Are the volunteers who write and edit Wikipedia entries capable of maintaining a neutral point of view on easily skewed topics like politics and history?
Shane Greenstein, a professor of management and strategy at the Kellogg School of Management; and Feng Zhu, an assistant professor at the University of Southern California, have found that the online encyclopedia has become more neutral in the last decade.
According to an article on the Kellog school website, the professors conducted a study based on the same formula that’s used for testing the political slant of printed newspapers. First, they searched for the words “democrat” and “republican” to narrow their search results to 111,216 articles. Next, they took out the entries related to non-U.S. politics to create a more manageable sampling of 70,000 entries.
Here’s what they learned:
Greenstein and Zhu’s results were limited to what they refer to as “vintages”—that is, the first version of articles that appear on Wikipedia. In aggregate, this provides a static snapshot of the amount of bias present in Wikipedia’s “first draft.” (Forthcoming studies will examine how this bias is affected by Wikipedia’s ongoing revision process.) The authors found that vintages from early in Wikipedia’s history displayed a distinct Democratic slant. Later vintages were less slanted, meaning that the 70,000-article sample exhibited, on average, a “drift” toward NPOV over the course of a decade.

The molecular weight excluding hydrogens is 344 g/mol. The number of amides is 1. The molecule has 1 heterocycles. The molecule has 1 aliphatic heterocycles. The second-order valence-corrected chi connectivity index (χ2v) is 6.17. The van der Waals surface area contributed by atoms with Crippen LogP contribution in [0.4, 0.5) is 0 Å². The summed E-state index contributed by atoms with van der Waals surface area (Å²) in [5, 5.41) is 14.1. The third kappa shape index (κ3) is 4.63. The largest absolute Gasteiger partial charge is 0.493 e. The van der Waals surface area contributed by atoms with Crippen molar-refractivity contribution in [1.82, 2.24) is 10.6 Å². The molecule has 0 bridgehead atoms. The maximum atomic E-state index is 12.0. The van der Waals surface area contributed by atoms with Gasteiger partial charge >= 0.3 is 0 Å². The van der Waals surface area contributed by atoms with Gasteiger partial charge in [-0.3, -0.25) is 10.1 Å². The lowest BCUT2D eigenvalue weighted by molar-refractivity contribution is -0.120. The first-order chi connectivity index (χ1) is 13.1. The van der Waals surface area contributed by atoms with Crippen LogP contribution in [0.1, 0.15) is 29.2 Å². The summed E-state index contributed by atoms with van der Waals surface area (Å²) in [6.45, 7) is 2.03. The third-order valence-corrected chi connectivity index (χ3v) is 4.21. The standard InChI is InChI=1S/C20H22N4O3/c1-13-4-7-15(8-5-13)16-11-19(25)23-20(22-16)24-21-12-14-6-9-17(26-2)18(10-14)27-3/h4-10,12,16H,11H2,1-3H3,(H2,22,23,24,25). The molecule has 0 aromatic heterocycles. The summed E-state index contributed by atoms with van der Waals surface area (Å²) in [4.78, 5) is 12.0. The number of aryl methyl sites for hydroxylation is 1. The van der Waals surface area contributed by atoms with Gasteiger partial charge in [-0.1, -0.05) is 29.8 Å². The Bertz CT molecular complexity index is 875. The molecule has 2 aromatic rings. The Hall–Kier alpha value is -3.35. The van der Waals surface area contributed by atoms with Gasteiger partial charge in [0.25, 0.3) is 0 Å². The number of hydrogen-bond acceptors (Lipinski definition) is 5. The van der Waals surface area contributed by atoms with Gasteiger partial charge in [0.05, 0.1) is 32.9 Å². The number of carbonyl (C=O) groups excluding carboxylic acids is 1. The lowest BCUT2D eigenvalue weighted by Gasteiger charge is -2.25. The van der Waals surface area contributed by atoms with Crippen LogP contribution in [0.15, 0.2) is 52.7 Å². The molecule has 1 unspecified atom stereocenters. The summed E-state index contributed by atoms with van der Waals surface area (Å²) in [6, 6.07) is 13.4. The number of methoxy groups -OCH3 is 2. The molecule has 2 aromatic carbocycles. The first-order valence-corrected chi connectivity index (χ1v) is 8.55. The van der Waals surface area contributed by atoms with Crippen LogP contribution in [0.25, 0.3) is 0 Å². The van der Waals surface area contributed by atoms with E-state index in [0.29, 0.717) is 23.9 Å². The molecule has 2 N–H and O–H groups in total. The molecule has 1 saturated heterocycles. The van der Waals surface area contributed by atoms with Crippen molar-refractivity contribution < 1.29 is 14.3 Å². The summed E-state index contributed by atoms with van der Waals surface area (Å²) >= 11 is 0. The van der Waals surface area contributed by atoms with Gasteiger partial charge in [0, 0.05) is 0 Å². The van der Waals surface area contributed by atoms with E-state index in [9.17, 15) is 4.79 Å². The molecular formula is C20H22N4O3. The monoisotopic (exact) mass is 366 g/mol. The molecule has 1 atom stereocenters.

Greenstein said that possible explanations for the slant include the general demographics of the internet population, the availability of broadband internet, or “just the luck of the draw” as to who was online and using Wikipedia in 2003 and 2004.
Through the years, Wikipedia’s overall growth helped balance the scales, which could tip in either direction if the number of active contributors to the site goes down. Another recent study indicates that editorial activity on the site has, in fact, declined.
But Wikipedia has published a Neutral Point of View Doctrine to steer its editors away from bias. Greenstein told the Daily Dot, ”They get the need for neutrality. They know that’s central to credibility.”
Image by Jeff Cameron Collingwood.